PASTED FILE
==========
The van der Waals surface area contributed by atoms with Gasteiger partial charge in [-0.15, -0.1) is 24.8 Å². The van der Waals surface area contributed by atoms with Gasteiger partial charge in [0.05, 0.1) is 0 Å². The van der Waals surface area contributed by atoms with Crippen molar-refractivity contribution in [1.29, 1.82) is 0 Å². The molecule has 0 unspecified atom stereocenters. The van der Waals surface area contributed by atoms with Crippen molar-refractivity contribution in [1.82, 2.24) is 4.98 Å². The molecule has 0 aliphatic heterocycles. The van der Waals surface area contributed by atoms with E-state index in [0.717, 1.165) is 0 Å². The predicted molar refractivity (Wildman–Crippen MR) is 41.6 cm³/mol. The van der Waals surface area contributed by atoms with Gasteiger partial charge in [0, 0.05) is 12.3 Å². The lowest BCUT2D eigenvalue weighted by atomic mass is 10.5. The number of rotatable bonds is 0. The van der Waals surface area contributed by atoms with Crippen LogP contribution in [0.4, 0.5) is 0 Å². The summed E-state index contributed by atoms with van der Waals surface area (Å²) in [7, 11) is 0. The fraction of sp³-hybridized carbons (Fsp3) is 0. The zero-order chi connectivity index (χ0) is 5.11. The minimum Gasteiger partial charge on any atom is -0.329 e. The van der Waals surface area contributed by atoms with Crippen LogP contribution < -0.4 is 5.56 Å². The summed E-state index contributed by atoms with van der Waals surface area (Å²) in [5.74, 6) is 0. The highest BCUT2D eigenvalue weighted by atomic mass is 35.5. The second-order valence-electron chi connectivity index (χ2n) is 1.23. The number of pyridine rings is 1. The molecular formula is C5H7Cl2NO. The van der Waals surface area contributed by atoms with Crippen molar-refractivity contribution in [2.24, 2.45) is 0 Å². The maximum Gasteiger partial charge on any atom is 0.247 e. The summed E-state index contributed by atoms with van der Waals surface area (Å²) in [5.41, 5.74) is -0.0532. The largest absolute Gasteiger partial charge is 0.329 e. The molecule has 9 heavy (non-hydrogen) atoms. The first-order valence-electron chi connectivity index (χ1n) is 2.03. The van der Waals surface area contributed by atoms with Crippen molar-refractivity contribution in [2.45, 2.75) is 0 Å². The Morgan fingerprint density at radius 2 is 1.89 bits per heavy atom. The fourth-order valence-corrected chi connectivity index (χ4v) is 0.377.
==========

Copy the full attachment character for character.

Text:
The van der Waals surface area contributed by atoms with Gasteiger partial charge in [-0.15, -0.1) is 24.8 Å². The van der Waals surface area contributed by atoms with Gasteiger partial charge in [0.05, 0.1) is 0 Å². The van der Waals surface area contributed by atoms with Crippen molar-refractivity contribution in [1.29, 1.82) is 0 Å². The molecule has 0 unspecified atom stereocenters. The van der Waals surface area contributed by atoms with Crippen molar-refractivity contribution in [1.82, 2.24) is 4.98 Å². The molecule has 0 aliphatic heterocycles. The van der Waals surface area contributed by atoms with E-state index in [0.717, 1.165) is 0 Å². The predicted molar refractivity (Wildman–Crippen MR) is 41.6 cm³/mol. The van der Waals surface area contributed by atoms with Gasteiger partial charge in [0, 0.05) is 12.3 Å². The lowest BCUT2D eigenvalue weighted by atomic mass is 10.5. The number of rotatable bonds is 0. The van der Waals surface area contributed by atoms with Crippen LogP contribution in [0.4, 0.5) is 0 Å². The summed E-state index contributed by atoms with van der Waals surface area (Å²) in [7, 11) is 0. The fraction of sp³-hybridized carbons (Fsp3) is 0. The zero-order chi connectivity index (χ0) is 5.11. The minimum Gasteiger partial charge on any atom is -0.329 e. The van der Waals surface area contributed by atoms with Crippen LogP contribution < -0.4 is 5.56 Å². The summed E-state index contributed by atoms with van der Waals surface area (Å²) in [5.74, 6) is 0. The highest BCUT2D eigenvalue weighted by atomic mass is 35.5. The second-order valence-electron chi connectivity index (χ2n) is 1.23. The number of pyridine rings is 1. The molecular formula is C5H7Cl2NO. The van der Waals surface area contributed by atoms with Crippen molar-refractivity contribution in [2.24, 2.45) is 0 Å². The maximum Gasteiger partial charge on any atom is 0.247 e. The summed E-state index contributed by atoms with van der Waals surface area (Å²) in [5.41, 5.74) is -0.0532. The largest absolute Gasteiger partial charge is 0.329 e. The molecule has 9 heavy (non-hydrogen) atoms. The first-order valence-electron chi connectivity index (χ1n) is 2.03. The van der Waals surface area contributed by atoms with Crippen molar-refractivity contribution in [2.45, 2.75) is 0 Å². The Morgan fingerprint density at radius 2 is 1.89 bits per heavy atom. The fourth-order valence-corrected chi connectivity index (χ4v) is 0.377.